At the time, however, he was dreadfully thin-skinned about the criticism he received. This tendency continued throughout his life and Kildea unlocks many of the complexities of the relationship between artist and critic. The reaction of the press to Britten’s music in the 1930s was peculiarly hostile. They savaged him, noting his technical mastery, but typecasting him as ‘clever’ and somehow lacking in depth. Britten struggled for years to escape this often unfair characterisation. Decades later, upon the completion of the War Requiem (1962), critics went too far in the opposite direction, declaring the new work a ‘masterpiece’ having only glimpsed a copy of the score. Neither extreme was useful and both played into Britten’s capacity to be glass-jawed and dismissive of criticism, even when reviewers offered up insightful and balanced views.
Kildea brings alive Britten’s blooming career in 1930s London, including a number of early misjudgments. His presence within the set of ‘Bright Young Things’ that included W.H. Auden and Christopher Isherwood was an important part of Britten’s sexual and artistic awakening, though he was clearly not comfortable in this social milieu. He complained of not being verbally agile and witty enough. He was far more at home tucked away in the corner at the piano, dashing off a song. Photographs published in this volume tell this story with some poignancy. Auden and Britten eventually became artistic collaborators, albeit uneasy ones. Their operetta Paul Bunyan (1941) – written in voluntary exile in America while both men resided in a house in Brooklyn – was a monumental flop. Britten later claimed that Auden was a bully, tearing up the poet’s letters and returning them to him. Auden became one of Britten’s ‘corpses’. A long list of such former collaborators and ex-friends amassed in the middle and latter parts of the composer’s life.
The house Auden and Britten shared at 7 Middagh St, Brooklyn, was also shared with the tenor Peter Pears, the young author Carson McCullers, the fiction editor of Harper’s Bazaar George Davis, and the writers Paul and Jane Bowles. Paul Bowles complained later in life that, although he and Britten shared a breakfast table for months, the waspish Englishman had barely said a word to him. Nevertheless, Britten and Pears contributed to the ‘year-long-party’ that took place in this mock-tudor five-storey house. They performed cabaret songs, improvised ballets, and undertook the serious business of composing some early major works, such as the anti-war orchestral piece Sinfonia da Requiem (1940), a commission accepted, rather cheekily, from the Japanese Imperial Government. The solidification of the relationship between Britten and Pears during this period is of particular significance. The lifelong partnership between these giants of English music was to define their careers.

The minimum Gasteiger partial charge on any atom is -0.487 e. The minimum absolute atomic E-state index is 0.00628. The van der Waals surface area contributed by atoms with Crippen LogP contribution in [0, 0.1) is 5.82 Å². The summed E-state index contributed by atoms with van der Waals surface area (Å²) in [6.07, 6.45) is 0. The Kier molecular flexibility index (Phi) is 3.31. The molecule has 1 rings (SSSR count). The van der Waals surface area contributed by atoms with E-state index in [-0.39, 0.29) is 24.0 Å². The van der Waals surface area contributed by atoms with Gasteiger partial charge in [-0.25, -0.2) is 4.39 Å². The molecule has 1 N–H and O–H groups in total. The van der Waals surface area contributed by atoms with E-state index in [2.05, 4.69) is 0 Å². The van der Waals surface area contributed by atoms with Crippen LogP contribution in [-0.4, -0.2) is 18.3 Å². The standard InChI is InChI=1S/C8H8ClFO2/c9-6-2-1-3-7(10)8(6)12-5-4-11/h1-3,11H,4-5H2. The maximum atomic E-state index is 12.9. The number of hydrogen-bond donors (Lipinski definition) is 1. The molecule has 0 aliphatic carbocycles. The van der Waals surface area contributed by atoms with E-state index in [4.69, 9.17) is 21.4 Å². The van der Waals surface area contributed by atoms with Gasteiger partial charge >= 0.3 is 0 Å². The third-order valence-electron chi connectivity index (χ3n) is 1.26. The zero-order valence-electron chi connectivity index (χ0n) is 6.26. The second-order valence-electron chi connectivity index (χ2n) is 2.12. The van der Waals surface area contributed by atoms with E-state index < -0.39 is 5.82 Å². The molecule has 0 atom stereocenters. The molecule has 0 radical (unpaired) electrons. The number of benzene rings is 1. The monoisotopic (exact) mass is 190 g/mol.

Britten’s period of American exile was only partly a reaction to the war in Europe: it was also a chance to escape all the things the composer had begun to despise about his country and its cultural quirks. Britten was a pacifist – a position that cast him as an outsider during the war years, but later proved to be an artistic fillip in works such as the War Requiem. His flight to America as England descended into war put him and Pears in an uncomfortable position when they returned to the United Kingdom in 1942 and had to plead their cases as conscientious objectors. By this time, however, Britten had some triumphant major works under his belt. He had also come to see himself more clearly as an English composer and sought to define himself artistically by this Englishness.
Upon return to England, Britten turned his mind to a new opera, based on a poem by George Crabbe. This was to become Peter Grimes (1945), one of the hallmark works of the twentieth century and one of only a handful from that period to have truly entered the operatic repertoire. It emerged from Britten’s renewed commitment to Englishness, which is reflected in its setting in the ‘Borough’, a fictional fishing village. The role of the anti-hero Grimes was written especially for Pears, who played a central part in the premiere of nearly all Britten’s operatic works. Accused of the death of a young boy in his employ, Grimes is cast out by the village and forced to take his own life. The sounds of the East Anglia coast ripple throughout the lush and spectacular orchestral fabric, while Grimes is a symbol of the outsider. Britten – the gay, pacifist interloper – drew much from his own experience and poured it into this remarkable piece.